Because I work in the international development sector, I’m ever conscious of the lack of bottom line economics that our private sector peers work with i.e. International development doesn’t work for profit and is normally not judged by what it brings to the bottom line ($). To the contrary, like government, international development effectiveness has many times been judged on its ability to spend money – the so called ‘burn-rate’ metric, when talking project management. The more it spends and meets original spend plans, the more development is judged to be delivering succesful program – I’m not sure if I’m supposed to call that effectiveness, as I cant attest to the value (effectiveness) that follows spending, in order to meet burn-rate metrics.
International development sector systems have been designed to deliver projects, in extremely tight and boxed timelines, much like governments work within extremely tight fiscal parameters. It can be a tick-box exercise at times. The good news is that for many working in international development, the passion to help those that are vulnerable is never short. Perhaps the latter, may be good compensation for the lack of zeal and drive to make ever huge profits, that drive our private sector peers toward being ever more effective
Even with the passion mentioned above, without clear bottom line metrics, international development will always find it hard to define and have proper steers towards effectiveness.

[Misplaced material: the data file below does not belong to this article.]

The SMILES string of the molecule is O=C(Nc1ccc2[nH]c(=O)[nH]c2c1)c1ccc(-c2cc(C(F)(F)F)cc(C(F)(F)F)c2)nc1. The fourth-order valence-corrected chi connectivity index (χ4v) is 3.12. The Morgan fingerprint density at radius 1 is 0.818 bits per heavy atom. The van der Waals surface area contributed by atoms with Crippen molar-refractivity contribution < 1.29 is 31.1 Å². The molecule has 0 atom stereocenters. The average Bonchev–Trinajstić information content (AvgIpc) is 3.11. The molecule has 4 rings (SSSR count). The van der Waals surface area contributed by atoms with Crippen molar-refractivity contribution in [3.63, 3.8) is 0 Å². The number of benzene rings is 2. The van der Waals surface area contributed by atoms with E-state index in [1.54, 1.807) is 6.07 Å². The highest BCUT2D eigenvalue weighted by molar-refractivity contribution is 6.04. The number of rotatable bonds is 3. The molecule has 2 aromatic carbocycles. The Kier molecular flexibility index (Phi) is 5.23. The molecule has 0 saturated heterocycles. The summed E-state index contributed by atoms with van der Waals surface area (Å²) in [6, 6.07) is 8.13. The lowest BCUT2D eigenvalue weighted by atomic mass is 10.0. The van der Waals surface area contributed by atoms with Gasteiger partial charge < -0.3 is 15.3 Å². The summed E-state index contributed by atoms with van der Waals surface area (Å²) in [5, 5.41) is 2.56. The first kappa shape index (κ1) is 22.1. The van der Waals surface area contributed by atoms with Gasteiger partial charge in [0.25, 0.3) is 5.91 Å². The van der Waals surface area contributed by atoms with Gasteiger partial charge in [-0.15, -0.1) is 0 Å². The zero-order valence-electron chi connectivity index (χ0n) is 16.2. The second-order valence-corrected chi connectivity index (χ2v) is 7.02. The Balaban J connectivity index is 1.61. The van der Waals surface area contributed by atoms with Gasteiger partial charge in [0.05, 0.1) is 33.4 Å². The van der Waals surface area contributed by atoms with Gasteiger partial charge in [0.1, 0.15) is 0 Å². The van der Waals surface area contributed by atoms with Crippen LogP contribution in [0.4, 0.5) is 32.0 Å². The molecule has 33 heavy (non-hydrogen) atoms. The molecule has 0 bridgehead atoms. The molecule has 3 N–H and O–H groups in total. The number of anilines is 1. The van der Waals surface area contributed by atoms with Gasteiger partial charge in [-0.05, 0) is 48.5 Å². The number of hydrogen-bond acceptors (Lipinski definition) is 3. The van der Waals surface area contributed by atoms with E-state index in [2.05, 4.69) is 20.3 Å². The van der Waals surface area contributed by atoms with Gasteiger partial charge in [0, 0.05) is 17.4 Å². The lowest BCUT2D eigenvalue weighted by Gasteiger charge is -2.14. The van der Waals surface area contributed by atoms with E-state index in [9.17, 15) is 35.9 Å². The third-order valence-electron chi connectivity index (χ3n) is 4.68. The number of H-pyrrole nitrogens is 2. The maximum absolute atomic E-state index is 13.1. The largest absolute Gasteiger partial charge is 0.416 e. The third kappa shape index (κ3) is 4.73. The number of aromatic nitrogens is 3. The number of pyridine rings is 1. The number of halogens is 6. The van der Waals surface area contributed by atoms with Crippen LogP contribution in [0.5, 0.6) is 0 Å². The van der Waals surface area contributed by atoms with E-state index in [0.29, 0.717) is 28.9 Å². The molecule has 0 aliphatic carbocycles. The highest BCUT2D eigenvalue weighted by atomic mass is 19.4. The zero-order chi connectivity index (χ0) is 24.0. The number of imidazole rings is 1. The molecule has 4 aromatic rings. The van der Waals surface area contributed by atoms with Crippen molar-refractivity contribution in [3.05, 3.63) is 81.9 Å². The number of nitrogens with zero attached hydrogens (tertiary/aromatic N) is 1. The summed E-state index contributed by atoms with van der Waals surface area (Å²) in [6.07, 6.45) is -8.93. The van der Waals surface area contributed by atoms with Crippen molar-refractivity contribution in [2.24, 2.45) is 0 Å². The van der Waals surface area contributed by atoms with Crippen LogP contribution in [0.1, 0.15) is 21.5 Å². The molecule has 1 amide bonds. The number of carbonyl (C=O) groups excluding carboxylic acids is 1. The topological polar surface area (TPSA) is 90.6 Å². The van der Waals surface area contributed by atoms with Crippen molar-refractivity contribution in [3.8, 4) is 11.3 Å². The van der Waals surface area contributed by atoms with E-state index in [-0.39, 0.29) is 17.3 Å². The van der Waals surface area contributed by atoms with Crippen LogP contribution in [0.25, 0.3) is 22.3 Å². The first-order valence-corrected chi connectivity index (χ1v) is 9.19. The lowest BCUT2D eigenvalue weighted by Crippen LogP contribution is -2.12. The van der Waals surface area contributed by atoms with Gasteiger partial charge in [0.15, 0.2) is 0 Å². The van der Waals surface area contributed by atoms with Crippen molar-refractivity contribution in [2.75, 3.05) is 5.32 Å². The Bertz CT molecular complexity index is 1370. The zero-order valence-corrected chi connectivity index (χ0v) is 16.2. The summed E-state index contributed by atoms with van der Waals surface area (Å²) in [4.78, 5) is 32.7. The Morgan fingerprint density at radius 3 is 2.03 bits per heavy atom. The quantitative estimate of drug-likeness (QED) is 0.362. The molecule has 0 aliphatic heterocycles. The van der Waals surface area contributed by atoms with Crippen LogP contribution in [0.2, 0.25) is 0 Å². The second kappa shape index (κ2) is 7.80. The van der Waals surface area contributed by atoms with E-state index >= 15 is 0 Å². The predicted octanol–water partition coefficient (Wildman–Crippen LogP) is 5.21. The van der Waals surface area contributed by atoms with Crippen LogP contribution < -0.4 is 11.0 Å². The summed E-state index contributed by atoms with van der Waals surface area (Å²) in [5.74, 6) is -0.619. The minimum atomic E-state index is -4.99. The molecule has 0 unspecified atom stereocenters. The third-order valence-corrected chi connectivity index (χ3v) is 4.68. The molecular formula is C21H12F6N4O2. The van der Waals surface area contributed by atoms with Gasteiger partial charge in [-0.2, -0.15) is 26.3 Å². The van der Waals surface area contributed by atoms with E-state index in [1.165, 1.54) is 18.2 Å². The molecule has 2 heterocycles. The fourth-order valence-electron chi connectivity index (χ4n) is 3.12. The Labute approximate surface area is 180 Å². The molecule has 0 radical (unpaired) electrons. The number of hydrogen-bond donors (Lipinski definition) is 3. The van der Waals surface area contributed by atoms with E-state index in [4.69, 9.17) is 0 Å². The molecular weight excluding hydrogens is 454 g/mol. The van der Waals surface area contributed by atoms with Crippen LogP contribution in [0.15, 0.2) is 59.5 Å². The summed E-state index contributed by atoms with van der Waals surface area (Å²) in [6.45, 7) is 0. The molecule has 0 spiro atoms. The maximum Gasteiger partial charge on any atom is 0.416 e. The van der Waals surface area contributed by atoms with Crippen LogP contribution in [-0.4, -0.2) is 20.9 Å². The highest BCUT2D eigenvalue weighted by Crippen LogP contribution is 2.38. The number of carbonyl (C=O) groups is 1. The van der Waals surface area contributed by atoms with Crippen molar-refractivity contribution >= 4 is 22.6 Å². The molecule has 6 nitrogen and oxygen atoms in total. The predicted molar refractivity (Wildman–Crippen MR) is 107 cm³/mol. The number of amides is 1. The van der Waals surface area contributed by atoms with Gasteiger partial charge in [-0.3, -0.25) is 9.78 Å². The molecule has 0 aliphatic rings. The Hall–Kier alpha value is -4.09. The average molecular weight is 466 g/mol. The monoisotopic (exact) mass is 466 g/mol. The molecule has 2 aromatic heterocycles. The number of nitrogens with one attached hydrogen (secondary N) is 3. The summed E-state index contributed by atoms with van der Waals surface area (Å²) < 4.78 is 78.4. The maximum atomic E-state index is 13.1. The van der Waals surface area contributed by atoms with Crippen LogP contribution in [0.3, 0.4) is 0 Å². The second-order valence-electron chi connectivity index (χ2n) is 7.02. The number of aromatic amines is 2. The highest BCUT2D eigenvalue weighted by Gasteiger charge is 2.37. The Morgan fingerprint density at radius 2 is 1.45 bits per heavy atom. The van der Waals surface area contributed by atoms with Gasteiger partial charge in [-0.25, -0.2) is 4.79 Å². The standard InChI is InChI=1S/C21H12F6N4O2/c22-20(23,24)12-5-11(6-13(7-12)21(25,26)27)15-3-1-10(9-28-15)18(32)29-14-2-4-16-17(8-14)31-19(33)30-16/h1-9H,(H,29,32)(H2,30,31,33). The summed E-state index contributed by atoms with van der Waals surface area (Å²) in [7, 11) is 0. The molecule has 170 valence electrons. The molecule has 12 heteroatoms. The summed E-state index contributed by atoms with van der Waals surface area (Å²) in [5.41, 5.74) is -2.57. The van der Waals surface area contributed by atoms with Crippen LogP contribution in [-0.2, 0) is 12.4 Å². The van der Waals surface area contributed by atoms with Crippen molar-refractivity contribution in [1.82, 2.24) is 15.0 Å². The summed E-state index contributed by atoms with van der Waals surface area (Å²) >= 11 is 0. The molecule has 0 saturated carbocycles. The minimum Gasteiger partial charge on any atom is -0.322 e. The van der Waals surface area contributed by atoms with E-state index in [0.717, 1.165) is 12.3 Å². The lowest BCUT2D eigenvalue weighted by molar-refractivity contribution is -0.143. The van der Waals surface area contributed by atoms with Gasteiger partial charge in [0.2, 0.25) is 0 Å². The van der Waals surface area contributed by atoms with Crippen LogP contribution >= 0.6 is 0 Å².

Effectiveness-governance has been left to organisational and donor judgement calls, at times extremely diluted by the various dilemmas that extreme poverty throws to those trying to address it. For example, how will you measure the effcetivenss of organisations fighting Ebola and its complexities in west-africa or an organisation trying to stop FGM in areas of Africa that accept it culturally? It is not as simple as a balance sheet and income statements, that show how much you have earned on top of what you spent.
It is the above situation that all in international development or indeed any social-bussiness, have at times used to their advantage when avoiding clear-accountability and it’s direct consequence, increasing effectiveness. Increasingly, whole development organisational eco-systems are being challenged to show value-addition in the face of constant or worsening poverty metrics – it is no longer enough to be passionate about eradicating poverty – the new paradigm is about proving value for money and increasingly, linking effectiveness to success at shifting the fortunes of the poor in a clear sustainable manner
This blog, interests itself in all aspects that look at redefining effectiveness paradigms for the development sector, learning from our private sector peers and I dare say, other new, cutting edge, and increasingly succesful international development actors.
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